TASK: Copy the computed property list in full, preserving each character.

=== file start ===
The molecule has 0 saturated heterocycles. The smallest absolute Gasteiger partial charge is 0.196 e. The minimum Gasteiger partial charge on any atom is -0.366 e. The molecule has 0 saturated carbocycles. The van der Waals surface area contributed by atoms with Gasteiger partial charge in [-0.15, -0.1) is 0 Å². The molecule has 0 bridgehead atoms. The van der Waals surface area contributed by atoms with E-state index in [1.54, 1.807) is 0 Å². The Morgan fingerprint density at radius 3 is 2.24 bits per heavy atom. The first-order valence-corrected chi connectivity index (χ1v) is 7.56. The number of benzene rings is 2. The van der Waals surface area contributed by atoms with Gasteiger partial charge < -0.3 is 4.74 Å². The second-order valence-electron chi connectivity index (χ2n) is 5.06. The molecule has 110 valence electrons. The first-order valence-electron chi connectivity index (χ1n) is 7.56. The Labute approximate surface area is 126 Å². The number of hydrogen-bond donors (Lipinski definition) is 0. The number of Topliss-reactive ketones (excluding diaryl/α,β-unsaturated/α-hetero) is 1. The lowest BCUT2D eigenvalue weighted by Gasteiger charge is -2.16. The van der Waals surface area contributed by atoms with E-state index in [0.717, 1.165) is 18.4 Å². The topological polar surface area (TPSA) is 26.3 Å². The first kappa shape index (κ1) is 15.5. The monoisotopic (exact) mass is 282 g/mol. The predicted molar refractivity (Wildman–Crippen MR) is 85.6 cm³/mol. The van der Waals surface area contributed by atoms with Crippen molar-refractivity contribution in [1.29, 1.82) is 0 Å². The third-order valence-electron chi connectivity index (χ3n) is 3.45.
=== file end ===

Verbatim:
The molecule has 0 saturated heterocycles. The smallest absolute Gasteiger partial charge is 0.196 e. The minimum Gasteiger partial charge on any atom is -0.366 e. The molecule has 0 saturated carbocycles. The van der Waals surface area contributed by atoms with Gasteiger partial charge in [-0.15, -0.1) is 0 Å². The molecule has 0 bridgehead atoms. The van der Waals surface area contributed by atoms with E-state index in [1.54, 1.807) is 0 Å². The Morgan fingerprint density at radius 3 is 2.24 bits per heavy atom. The first-order valence-corrected chi connectivity index (χ1v) is 7.56. The number of benzene rings is 2. The van der Waals surface area contributed by atoms with Gasteiger partial charge < -0.3 is 4.74 Å². The second-order valence-electron chi connectivity index (χ2n) is 5.06. The molecule has 110 valence electrons. The first-order valence-electron chi connectivity index (χ1n) is 7.56. The Labute approximate surface area is 126 Å². The number of hydrogen-bond donors (Lipinski definition) is 0. The number of Topliss-reactive ketones (excluding diaryl/α,β-unsaturated/α-hetero) is 1. The lowest BCUT2D eigenvalue weighted by Gasteiger charge is -2.16. The van der Waals surface area contributed by atoms with E-state index in [0.717, 1.165) is 18.4 Å². The topological polar surface area (TPSA) is 26.3 Å². The first kappa shape index (κ1) is 15.5. The monoisotopic (exact) mass is 282 g/mol. The predicted molar refractivity (Wildman–Crippen MR) is 85.6 cm³/mol. The van der Waals surface area contributed by atoms with Crippen molar-refractivity contribution in [1.29, 1.82) is 0 Å². The third-order valence-electron chi connectivity index (χ3n) is 3.45.